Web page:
As a cursory glance at my twitter feed will tell you, I play quite a bit of Granblue Fantasy. As such I was at least cautiously optimistic. While I’m a big fan of how the story is progressing at this point, several years in, the early game’s main quest is… pretty generic.
And then they aired the preview episodes, the whole thing got pushed back 3 months and they ended up releasing the first 2 episodes around the original planned air date as a sort of preview. They were OK, formulaic and unlikely to sell someone not familiar with the game on the premise, but OK. This kind of shot down what minor hopes I’d been harboring of a less than direct adaptation, with the preview eps following the game’s story more or less beat for beat. If I hadn’t already agreed to cover the anime for the wiki I might have given the whole thing a miss when the rest of the series eventually aired. When it actually did come out though? I had a surprisingly good time with it.It still hewed a little too close to the game’s standard fantasy fetch quest early story for most of its run, before suddenly veering wildly to the left for a few episodes in a semi succesful attempt to drop a climax in far ahead of where the game’s first real one is (Which was the point I’d assumed the anime was shooting to end on). But it succeeded in one area the game fails for the most part. They added downtime.
Part of why the game’s early story feels so lifeless is down a problem that a lot of the earlier content suffers from, an over reliance on shoehorning in fights for every single chapter. Characters can’t hold a conversation for more than a minute or two without random monsters jumping out of thin air to initiate an encounter. Character interactions that could be fun are lost in a haze of “characters talked for a bit and then a fight happened without the story really advancing in any meaningful way”. Outside of occasional encounters with named antagonists and Primal Beasts, a lot of the main story is frankly, irrelevant until 30 or so chapters in. Given Most relevant gameplay content for the early to mid game can be unlocked as early as chapter 24 there’s not a whole lot of incentive for a player to keep pushing on through the other (currently) 77 chapters “It gets good later, honest” is generally not the strongest sales pitch.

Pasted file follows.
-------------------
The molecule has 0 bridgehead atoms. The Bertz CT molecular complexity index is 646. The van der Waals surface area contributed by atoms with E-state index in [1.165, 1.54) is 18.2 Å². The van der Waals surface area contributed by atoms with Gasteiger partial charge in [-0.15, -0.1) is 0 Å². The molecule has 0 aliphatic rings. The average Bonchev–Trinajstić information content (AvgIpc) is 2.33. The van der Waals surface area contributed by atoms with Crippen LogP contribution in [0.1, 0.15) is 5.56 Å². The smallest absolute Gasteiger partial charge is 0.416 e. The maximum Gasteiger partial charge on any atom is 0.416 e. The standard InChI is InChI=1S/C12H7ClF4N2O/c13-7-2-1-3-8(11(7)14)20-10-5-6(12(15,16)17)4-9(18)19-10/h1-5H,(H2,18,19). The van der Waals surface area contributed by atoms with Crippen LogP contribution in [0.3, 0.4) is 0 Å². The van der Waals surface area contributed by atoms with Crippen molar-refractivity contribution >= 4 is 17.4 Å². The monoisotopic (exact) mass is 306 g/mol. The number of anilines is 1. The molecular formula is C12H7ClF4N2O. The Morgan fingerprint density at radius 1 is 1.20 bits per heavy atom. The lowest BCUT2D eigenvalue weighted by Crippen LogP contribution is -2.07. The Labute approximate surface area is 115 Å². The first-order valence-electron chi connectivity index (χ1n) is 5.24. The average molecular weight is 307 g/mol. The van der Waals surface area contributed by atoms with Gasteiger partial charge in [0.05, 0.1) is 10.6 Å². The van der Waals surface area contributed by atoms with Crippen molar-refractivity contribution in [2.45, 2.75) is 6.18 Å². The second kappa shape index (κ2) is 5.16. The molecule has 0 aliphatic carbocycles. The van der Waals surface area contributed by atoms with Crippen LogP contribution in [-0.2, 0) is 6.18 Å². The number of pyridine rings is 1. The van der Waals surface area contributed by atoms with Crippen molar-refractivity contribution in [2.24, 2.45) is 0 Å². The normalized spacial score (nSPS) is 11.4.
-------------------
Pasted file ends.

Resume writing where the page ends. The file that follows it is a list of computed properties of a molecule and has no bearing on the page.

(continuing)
Unable to justify random wolves materializing every few minutes the anime instead falls back on scenes of the characters just hanging around town, the game tends to brush over the cast resupplying, or trying to get places, the anime goes all in on them and it helps a lot. Simple scenes about Lyria acquiring her journal, or Katalina embracing her Grand Blues persona and petting Vyrn half to death go a long way towards fleshing out the narrow scope of the main story.
A particular standout is episode 9, acting as the final moment of calm before the anime starts building towards its slightly rushed finale, the majority of the episode is devoted to an extended sequence of Gran and Lyria just wandering around the city of Mizarea, ostensibly to stock up on supplies, but it’s really just an excuse for them to hang around some more, whilst bumping into a few cameos from characters not involved in the main story.
The adaptation is spotty, but as a fan of the game who’s become fond of these characters over the years, it’s nice that they gave them some time to just mooch around town. (The weird pseudo romance subplot between Gran and Katalina that never goes anywhere is pretty bad though).
2 thoughts on “12 Days Of Anime 2017, Day 7: Granblue Fantasy and Downtime in Adaptations”
Honestly I still want to watch the anime just because Lyria’s anime design is so so pretty. Even the screencap you posted of her fills me with joy.
Maybe a good thing to watch when I’m doing dishes or something.
LikeLiked by 1 person
[…] back in the long forgotten era that was the 12 days of anime 2017 I wrote a piece on how Granblue Fantasy’s anime adaptation was at its strongest when using the downtime freed […]